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Do women or men tend to live longer with heart failure

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Women, in general, survive longer with heart failure. Doctors aren’t sure why, but it could be because men generally have a more serious underlying medical condition, such as coronary heart disease as opposed to high blood pressure. The tradeoff for living longer with heart failure is that women usually are less able to exercise, are in the hospital more often, and are more likely to be depressed.

SOURCES:

University Medical Center Groningen, Netherlands: “Differences between men and women with heart failure.”

American Heart Association: “Women & Cardiovascular Disease: Statistical Fact Sheet 2015 Update,” “Heart failure projected to increase dramatically, according to new statistics,” “Common Myths About Heart Disease.”

Johns Hopkins Medicine: “Heart Disease: Differences in Men and Women.”

The National Coalition for Women with Heart Disease: “Congestive Heart Failure,” “Heart Failure: Symptoms in Women, Objective 1.”

Journal of the American College of Cardiology : “Heart Failure: Women Different than Men,” "Reproductive Factors and Incidence of Heart Failure Hospitalization in the Women’s Health Initiative.”

Mayo Clinic: “Heart disease in women: Understand symptoms and risk factors,” “Heart failure.”

Harvard Health Publications: “Gender matters: Heart disease risk in women,” “Heart failure in women.”

Revista Espanola de Cardiologia (Spain): “Heart Failure: Are Women Different?”

National Heart, Lung and Blood Institute: “What are the Signs and Symptoms of Heart Failure?”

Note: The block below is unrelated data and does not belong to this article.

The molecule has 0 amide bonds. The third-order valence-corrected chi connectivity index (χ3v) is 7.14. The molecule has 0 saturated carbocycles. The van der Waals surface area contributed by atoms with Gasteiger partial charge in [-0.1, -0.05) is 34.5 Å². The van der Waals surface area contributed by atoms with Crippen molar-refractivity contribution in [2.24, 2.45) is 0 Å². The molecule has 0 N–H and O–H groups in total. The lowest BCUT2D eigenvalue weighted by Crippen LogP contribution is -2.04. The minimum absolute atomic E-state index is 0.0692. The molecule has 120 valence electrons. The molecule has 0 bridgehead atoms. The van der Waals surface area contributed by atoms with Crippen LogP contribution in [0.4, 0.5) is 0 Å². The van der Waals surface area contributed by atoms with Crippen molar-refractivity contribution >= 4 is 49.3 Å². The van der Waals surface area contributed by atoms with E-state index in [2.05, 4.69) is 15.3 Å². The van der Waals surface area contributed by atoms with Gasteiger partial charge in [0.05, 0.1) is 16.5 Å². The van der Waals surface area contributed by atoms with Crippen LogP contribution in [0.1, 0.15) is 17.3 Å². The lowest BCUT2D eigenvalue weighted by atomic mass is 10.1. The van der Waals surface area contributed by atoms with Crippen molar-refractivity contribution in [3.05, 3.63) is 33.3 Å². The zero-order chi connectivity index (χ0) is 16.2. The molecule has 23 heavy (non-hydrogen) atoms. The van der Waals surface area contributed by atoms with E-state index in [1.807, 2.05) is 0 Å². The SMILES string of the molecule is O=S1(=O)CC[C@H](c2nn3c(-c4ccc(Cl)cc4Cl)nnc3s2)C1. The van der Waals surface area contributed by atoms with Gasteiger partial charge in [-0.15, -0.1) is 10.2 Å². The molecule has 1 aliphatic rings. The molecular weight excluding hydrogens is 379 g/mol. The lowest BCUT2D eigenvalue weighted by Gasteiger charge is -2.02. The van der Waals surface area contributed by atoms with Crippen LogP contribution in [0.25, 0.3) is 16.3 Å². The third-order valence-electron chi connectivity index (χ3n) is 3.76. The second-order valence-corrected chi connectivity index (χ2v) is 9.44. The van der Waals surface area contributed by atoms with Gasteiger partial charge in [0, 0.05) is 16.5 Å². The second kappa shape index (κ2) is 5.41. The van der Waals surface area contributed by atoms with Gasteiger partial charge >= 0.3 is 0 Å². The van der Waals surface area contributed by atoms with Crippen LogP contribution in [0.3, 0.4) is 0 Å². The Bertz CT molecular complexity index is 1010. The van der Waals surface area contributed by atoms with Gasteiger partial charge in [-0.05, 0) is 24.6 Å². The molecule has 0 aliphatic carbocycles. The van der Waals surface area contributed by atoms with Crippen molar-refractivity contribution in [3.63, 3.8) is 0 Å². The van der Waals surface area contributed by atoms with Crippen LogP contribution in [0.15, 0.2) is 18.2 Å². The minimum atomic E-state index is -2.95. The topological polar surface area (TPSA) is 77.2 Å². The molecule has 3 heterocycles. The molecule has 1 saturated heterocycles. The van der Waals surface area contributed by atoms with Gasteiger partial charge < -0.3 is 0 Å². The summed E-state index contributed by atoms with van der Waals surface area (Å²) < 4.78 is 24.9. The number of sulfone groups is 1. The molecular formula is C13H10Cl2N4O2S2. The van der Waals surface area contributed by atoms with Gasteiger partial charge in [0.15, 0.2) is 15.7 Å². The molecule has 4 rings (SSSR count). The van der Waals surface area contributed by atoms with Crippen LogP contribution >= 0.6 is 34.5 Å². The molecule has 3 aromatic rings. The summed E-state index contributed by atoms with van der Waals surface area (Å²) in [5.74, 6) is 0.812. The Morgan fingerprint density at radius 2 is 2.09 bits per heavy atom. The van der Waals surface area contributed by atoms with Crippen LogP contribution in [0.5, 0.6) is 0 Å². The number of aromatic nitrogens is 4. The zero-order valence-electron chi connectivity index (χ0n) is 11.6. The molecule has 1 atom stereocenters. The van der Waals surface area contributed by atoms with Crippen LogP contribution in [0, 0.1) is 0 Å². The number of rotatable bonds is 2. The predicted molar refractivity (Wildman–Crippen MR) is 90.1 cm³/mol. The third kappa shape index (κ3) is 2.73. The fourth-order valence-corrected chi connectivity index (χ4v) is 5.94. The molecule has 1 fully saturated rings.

Cleveland Clinic: “Heart Failure in Women.”

European Journal of Cardiovascular Nursing: “Gender differences in patients with heart failure.”

Reviewed by Suzanne R. Steinbaum on July 05, 2017

SOURCES:

University Medical Center Groningen, Netherlands: “Differences between men and women with heart failure.”

American Heart Association: “Women & Cardiovascular Disease: Statistical Fact Sheet 2015 Update,” “Heart failure projected to increase dramatically, according to new statistics,” “Common Myths About Heart Disease.”

Johns Hopkins Medicine: “Heart Disease: Differences in Men and Women.”

The National Coalition for Women with Heart Disease: “Congestive Heart Failure,” “Heart Failure: Symptoms in Women, Objective 1.”

Journal of the American College of Cardiology : “Heart Failure: Women Different than Men,” "Reproductive Factors and Incidence of Heart Failure Hospitalization in the Women’s Health Initiative.”

Mayo Clinic: “Heart disease in women: Understand symptoms and risk factors,” “Heart failure.”

Harvard Health Publications: “Gender matters: Heart disease risk in women,” “Heart failure in women.”

Revista Espanola de Cardiologia (Spain): “Heart Failure: Are Women Different?”

National Heart, Lung and Blood Institute: “What are the Signs and Symptoms of Heart Failure?”

Cleveland Clinic: “Heart Failure in Women.”

European Journal of Cardiovascular Nursing: “Gender differences in patients with heart failure.”

Reviewed by Suzanne R. Steinbaum on July 05, 2017

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What medications and therapies might work better for heart failure in women?

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